There is another song she has in the Original London cast… I forget what it’s called, but I think it’s quite beautiful, actually.
If it doesn’t go to Cosette, I think Javert could use another song. One that clarifies his origins a bit more.
It’s called I Saw Him Once, and it’s beautiful. I think Cosette was a character they kept cutting in the early days because the show was four hours long.
And poor Fauchelevent! The only lines he has now are “Monsieur le Maire, I have no words, you are a saint.”
i can’t stand michael ball’s marius or rebecca caine’s cosette. i think they are incredibly overrated.
Talented people are never overrated!
Also, seeing as they were cast as Marius and Cosette in 1985, you probably haven’t even seen them perform! Because vocally they are perfect together.
i love shaun dalton’s javert and i really think he should be cast as principal javert instead of just being understudy.
The same goes for all the main roles this year (except Thenardier, that one’s going to Carl) the understudy is as good as, if not better than the principal. I wouldn’t mind if that meant that they would get bumped some point in time… But some of them have been understudy for a long time (like Jeff who was u/s Javert for like four or five years in total before he left) yet new actors still get cast.
But yes Shaun was great when I saw him. It’s really too bad they’ve already cast Tam.
I really recommend The Story of Musicals by BBC4 for anyone who’s interested in British musical theatre. It’s very detailed and gives a lot of information, rehearsal and show footage for every post-war musical that has come and gone, as well as news reports from that time and interviews past and present. It’s so well narrated by Imelda Staunton and so well documented. I think I squealed every time one of my favourite musicals came up, which sadly didn’t go past the 1990s… this worries me.
The only downside is that it’s also about three hours long. Watch it with all the stamina of a theatre goer!
It’s worth seeing it just for young Cammack and young ALW and Michael Ball, and Cliff Richard, hahaha
i was always able to understand the students well enough, but then i went into my first year of college, and occupy wall street happened. now i feel this deep connection with them; it just sort of clicked. i really get them now.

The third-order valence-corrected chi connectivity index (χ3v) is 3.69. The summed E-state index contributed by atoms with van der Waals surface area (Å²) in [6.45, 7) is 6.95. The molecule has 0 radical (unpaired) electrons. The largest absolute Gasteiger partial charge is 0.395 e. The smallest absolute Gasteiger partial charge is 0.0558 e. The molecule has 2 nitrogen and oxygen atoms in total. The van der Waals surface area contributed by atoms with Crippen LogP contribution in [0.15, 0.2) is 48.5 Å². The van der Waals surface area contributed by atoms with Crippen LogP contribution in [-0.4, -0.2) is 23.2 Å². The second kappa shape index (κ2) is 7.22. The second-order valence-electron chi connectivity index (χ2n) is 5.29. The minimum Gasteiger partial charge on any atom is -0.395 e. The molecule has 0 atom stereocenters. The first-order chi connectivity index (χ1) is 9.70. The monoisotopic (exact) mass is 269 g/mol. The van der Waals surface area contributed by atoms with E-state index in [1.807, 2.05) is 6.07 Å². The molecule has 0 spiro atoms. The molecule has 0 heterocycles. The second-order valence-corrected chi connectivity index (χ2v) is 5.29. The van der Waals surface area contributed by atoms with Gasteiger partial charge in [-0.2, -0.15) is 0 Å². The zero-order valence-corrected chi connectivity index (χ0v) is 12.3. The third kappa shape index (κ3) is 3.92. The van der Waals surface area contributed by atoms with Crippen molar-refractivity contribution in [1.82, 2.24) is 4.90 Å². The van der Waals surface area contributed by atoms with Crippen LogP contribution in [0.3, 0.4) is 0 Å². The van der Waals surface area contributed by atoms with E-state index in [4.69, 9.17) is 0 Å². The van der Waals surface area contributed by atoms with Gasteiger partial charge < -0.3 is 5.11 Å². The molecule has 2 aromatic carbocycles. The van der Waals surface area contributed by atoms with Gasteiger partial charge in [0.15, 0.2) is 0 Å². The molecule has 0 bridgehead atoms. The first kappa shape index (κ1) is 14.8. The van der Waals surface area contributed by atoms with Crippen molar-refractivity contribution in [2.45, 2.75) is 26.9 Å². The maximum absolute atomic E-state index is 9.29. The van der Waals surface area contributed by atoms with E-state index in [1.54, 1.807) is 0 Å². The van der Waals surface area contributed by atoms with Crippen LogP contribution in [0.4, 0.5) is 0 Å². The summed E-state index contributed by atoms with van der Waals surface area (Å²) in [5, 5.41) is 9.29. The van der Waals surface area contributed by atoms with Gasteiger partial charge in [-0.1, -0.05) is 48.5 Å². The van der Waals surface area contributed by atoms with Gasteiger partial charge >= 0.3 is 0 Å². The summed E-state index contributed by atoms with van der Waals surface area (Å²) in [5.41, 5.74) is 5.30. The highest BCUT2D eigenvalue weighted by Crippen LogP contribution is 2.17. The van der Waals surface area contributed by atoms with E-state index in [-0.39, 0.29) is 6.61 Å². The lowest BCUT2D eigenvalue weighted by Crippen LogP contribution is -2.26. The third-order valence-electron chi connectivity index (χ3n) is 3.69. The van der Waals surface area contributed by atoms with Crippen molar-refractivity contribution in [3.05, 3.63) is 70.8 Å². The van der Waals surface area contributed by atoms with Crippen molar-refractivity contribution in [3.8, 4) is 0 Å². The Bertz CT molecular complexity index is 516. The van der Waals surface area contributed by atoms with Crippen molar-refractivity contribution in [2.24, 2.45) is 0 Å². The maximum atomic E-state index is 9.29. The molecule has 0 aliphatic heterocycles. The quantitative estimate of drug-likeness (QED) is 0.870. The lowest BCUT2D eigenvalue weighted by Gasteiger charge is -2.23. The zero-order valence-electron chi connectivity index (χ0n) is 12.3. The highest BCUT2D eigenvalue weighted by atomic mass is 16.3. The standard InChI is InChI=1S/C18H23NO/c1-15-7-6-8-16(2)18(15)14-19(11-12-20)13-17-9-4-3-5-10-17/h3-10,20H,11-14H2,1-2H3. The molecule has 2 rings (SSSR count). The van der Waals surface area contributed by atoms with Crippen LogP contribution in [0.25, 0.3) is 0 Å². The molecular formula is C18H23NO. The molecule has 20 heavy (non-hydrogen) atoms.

I mean no disrespect to the OP, but I always thought there was a great difference between the Les Amis fighting for the poor who had no voice, and relatively privileged kids who wanted their student loans forgiven. 1832 was when problems were rampant throughout Paris that were basically ignored by the rulers, problems such as a shortage of food, harvest failures, class divides, and a cholera epidemic that was wiping out the city (coincidentally, it was what killed General Lamarque as well). They were problems that threatened the very lives of the poor and while Occupy had very good premises, beyond the empty slogans they had no unified aim or solution except to tax the rich (which we are doing quite a bit, already). And although income disparity is a problem of today, governments are aware of it and doing something about it unlike in 1832. In fact in France now the leading opposition candidate Socialist Francois Hollande is proposing a 75% tax rate for incomes greater than 1 million euros.
I’m sorry but it bothers me in the same way that reporters comparing Occupy to the Arab Spring irks me… sure it is the same spirit of revolution, but it’s a very different situation.
19 years for stealing a loaf of bread. Upon this horrifying improbability is founded all of Hugo’s novel. However, it is not an entirely arbitrary time period; it’s actually pretty necessary to the setup.
Valjean goes to prison in 1796, the same year as Napoleon’s rise to fame. He is finally released in 1815, basically contemporaneous with Waterloo. Had he left prison any earlier, it’s reasonable to assume that, as an ex-convict, he’d be little more than cannon fodder in the Napoleonic wars. Barring a similarly miraculous encounter and transformation (and remember - the Bishop was raised to office by Napoleon himself, thus sidestepping the corruption of Church politics), a Valjean who served 5 years would probably be a dead Valjean.
Thus, even though so much of the book is VH trying to deal with Napoleon’s legacy, Valjean essentially sits out the Napoleonic era.
I think it should be noted that Valjean didn’t get sentenced 19 years just for stealing bread, his original term of sentence was 5 years, the rest of the 14 was because he tried to escape. Can’t blame him for wanting to, but if it’s true that the Bishop would probably be corrupted, and that an ex-convict would be just a forgotten footnote in the wars had he not been sentenced extra for escaping, it’s really a happy coincidence. Man really makes his own fortune, doesn’t he?